Todo tu tiempo es libre (All Your Time is Free)
Välparaíso In(TER)venciones
Curators José Roca, Jorge Diez and Paulina Varas
press (in Spanish): 1 2 3
Tamara Stuby presents two complementary projects dealing with public space and time. The first involves making a small floating segment of public square, set out in the middle of the bay. Impacted by descriptions of the almost evolutionary process through which the city had gradually gained ground over the sea, it occurred to her to suggest a case where the sea had gained a small bit of land. Including a piece of public space also implied considering the bay as an extension of the city's urban weave: a place of work, transit and private property, where public spaces exist as an exception. This strong contrast with the imagery usually associated with the sea arises from the artist's reflection on the reality of a port that has been privatized. The piece itself is elaborated using the classic icons of a public square: there are two park benches, a tree, a trash bin and a lamp post, all installed on a floating platform. A phrase is spray-painted on each bench: "Todo tu tiempo es libre" (All your time is free), which oscillates ambiguously between a subversive expression in the face of a world of capitalism and a message instructing the public regarding the use of public spaces. The concept of public space is thus unfolded to include the notion of time, a confrontation of one's (private) free time versus the time that in a way pertains to one's participation in the social (public) sphere.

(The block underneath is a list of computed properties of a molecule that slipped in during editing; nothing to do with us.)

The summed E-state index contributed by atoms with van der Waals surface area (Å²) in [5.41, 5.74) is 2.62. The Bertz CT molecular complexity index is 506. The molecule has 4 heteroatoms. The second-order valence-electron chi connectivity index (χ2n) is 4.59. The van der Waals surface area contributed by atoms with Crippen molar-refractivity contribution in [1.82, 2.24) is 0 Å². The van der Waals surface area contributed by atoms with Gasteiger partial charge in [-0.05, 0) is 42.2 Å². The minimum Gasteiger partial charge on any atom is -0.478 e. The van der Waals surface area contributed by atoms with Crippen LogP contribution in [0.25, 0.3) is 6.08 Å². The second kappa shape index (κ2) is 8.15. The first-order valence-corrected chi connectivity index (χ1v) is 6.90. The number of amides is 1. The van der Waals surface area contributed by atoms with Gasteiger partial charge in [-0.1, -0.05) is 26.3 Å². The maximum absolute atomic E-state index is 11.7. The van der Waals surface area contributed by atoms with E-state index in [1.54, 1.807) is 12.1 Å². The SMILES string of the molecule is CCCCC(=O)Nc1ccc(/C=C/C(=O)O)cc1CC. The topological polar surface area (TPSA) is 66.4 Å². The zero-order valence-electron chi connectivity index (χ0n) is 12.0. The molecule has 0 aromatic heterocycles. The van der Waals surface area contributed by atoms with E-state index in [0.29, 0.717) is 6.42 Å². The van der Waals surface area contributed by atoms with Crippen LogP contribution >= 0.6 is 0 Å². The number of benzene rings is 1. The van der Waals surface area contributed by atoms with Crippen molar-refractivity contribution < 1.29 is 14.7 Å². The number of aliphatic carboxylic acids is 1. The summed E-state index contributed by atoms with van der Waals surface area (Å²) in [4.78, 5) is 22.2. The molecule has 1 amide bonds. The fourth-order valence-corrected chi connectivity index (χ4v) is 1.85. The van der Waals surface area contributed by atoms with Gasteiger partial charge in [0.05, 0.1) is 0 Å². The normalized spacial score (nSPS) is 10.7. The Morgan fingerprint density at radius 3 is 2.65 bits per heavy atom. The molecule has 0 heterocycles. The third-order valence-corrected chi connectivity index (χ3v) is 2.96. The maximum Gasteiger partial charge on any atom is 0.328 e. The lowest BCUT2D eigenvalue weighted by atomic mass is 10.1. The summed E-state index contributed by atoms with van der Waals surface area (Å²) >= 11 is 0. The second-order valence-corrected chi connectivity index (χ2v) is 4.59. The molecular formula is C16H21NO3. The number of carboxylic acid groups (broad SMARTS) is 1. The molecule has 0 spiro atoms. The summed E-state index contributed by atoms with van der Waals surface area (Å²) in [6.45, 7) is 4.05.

The second project (not completed due to the earthquake) was based on another phrase, "Si el tiempo no fuera dinero, no podrías desperdiciarlo" (If time weren't money, you wouldn't be able to waste it"), located this time in Valparaíso's old Stock Exchange building. The institution that best represents the trafficking of stocks (valores in Spanish, literally values) is most widely used today by people who spend free time there (sitting to have lunch or read the newspaper). Huge chalkboards that used to register the dynamic activity of buying and selling still cover the walls, now displaced to mere background decoration, replaced by monitors that fulfill their previous function. Stuby proposed to activate the old chalkboards with her phrase, writing it repeatedly in chalk until completely filling all of them, like some sort of corrective behavior as punishment, memorization strategy or self-help tactic. After the action of writing has finished, the reiterated phrase would remain as a mute commentary on the value of time and freedom.
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